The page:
Kidnapping Defenses in Arizona
Being charged with kidnapping carries serious repercussions in Arizona.
Depending on the specifics of the offense, kidnapping is a Class 4 to Class 2 felony. A Class 4 felony carries a sentence of up to 3.75 years in prison and in the case of a Class 2 felony, the sentence could reach up to 21 years in prison (if there are aggravating circumstances).
Even if you know that you’re innocent, you shouldn’t underestimate the severity of the charges. Getting in touch with an Arizona criminal defense lawyer as soon as possible is the smartest thing to do. Your attorney will give you some suggestions about the best future course of action and the possible defense strategies that can be employed.
The Most Common Defense Scenarios
To understand the effective defense strategies, it’s important to start with the definition of kidnapping in Arizona.
In Arizona, a person commits kidnapping by knowingly restraining another person with the intent to (as per A.R.S. 13-1304):
- Hold the victim for ransom
- Use them as a “human shield”
- Inflict physical injury, sexual offenses or death upon the victim
- Cause a person reasonably be in fear of physical harm
- Interfere with the performance of a governmental or a political function
- Seize control of a vehicle (airplane, train, car, bus, etc.)
Kidnapping a person under the age of 15 is an aggravating circumstance. The same applies to physically harming the victim before their release.
Based on this information, let’s examine the most popular defense strategies employed by criminal defense attorneys.
Consent on behalf of the alleged victim is the most typical option for refuting kidnapping charges. Proving the lack of intent is another common possibility. Remember – kidnapping refers to knowingly restraining another person. If the “knowingly” part is taken out of the equation, there’s no crime.
Click here for further information on Arizona kidnapping laws.
Other Possible Defenses
While these are two of the most common defense approaches adopted by criminal lawyers, other strategies can be employed whenever they match the specifics of the situation.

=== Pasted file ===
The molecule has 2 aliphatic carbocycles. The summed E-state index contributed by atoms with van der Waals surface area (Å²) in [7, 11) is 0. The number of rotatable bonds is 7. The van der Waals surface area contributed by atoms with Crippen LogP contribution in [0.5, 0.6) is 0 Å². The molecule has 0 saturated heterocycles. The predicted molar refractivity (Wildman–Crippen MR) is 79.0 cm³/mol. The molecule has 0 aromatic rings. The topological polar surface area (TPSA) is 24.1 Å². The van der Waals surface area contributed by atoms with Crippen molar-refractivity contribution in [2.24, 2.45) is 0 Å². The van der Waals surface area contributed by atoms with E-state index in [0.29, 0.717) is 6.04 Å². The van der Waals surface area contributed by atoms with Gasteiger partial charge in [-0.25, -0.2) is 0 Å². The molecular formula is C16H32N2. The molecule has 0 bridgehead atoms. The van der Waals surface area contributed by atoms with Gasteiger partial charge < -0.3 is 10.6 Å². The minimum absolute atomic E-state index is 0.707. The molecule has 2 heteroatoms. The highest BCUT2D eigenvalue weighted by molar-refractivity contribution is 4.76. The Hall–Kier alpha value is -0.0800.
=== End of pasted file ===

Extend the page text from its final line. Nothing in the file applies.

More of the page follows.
Kidnapping charges are often filed when parents are separating and leading a custody battle. In these scenarios, a lawyer will have to prove that the parent who had the child benefited from the legal right to do so. Having the legal right to the custody of a child or fearing physical violence on behalf of the other parent are both legitimate reasons a lawyer could use in court.
In these instances, a lawyer may also try to prove that the allegations are altogether false. Sometimes, kidnaping charges are completely fictitious and meant to hurt a person (usually, these are filed in the case of domestic disputes). In the absence of evidence, the charges will not stand too long.
Finally, a lawyer will take on procedural violations.
Law enforcement professionals have strict guidelines when it comes to the treatment and questioning of defendants. Evidence has to be collected in specific ways. A defendant will need to be read their Miranda Rights. They should also be provided with an opportunity to talk to their attorney.
Any procedural misstep will give a criminal defense attorney an opportunity to challenge the charges in court, have some of the evidence dismissed or get the charges dismissed altogether.
Kidnapping allegations can arise in numerous situations due to the broad scope of instances that could contribute to such suspicions. Parents, people who are in romantic relationships and even friends who prank each other could fall in the trap of facing kidnaping charges.
Even if the situation doesn’t seem that serious, it can have legal ramifications. Call a lawyer as soon as you can to discuss the specifics. A sound defense strategy takes time to put together and the consequences can be life-altering in its absence.
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